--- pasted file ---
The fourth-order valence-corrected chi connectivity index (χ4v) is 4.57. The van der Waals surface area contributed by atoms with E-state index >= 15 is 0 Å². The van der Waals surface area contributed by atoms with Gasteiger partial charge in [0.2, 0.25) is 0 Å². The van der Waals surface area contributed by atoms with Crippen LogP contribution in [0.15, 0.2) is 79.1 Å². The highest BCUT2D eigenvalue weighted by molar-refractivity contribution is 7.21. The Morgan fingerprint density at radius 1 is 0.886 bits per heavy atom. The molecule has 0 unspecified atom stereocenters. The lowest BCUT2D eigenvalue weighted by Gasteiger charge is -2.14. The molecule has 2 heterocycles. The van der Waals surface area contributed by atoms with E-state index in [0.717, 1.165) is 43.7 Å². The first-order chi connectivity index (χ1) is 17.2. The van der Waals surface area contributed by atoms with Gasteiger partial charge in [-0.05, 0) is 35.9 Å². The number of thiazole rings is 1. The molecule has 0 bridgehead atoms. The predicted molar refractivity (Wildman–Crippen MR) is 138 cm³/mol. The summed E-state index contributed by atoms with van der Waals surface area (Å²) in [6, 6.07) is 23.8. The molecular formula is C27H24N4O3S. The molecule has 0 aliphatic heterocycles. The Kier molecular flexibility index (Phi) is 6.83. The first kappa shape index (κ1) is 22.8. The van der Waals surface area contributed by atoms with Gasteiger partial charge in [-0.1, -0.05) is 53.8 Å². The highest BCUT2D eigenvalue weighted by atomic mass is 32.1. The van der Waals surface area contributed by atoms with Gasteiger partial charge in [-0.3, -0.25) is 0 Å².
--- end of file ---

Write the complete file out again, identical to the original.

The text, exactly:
The fourth-order valence-corrected chi connectivity index (χ4v) is 4.57. The van der Waals surface area contributed by atoms with E-state index >= 15 is 0 Å². The van der Waals surface area contributed by atoms with Gasteiger partial charge in [0.2, 0.25) is 0 Å². The van der Waals surface area contributed by atoms with Crippen LogP contribution in [0.15, 0.2) is 79.1 Å². The highest BCUT2D eigenvalue weighted by molar-refractivity contribution is 7.21. The Morgan fingerprint density at radius 1 is 0.886 bits per heavy atom. The molecule has 0 unspecified atom stereocenters. The lowest BCUT2D eigenvalue weighted by Gasteiger charge is -2.14. The molecule has 2 heterocycles. The van der Waals surface area contributed by atoms with E-state index in [0.717, 1.165) is 43.7 Å². The first-order chi connectivity index (χ1) is 17.2. The van der Waals surface area contributed by atoms with Gasteiger partial charge in [-0.05, 0) is 35.9 Å². The number of thiazole rings is 1. The molecule has 0 bridgehead atoms. The predicted molar refractivity (Wildman–Crippen MR) is 138 cm³/mol. The summed E-state index contributed by atoms with van der Waals surface area (Å²) in [6, 6.07) is 23.8. The molecular formula is C27H24N4O3S. The molecule has 0 aliphatic heterocycles. The Kier molecular flexibility index (Phi) is 6.83. The first kappa shape index (κ1) is 22.8. The van der Waals surface area contributed by atoms with Gasteiger partial charge in [-0.1, -0.05) is 53.8 Å². The highest BCUT2D eigenvalue weighted by atomic mass is 32.1. The van der Waals surface area contributed by atoms with Gasteiger partial charge in [-0.3, -0.25) is 0 Å².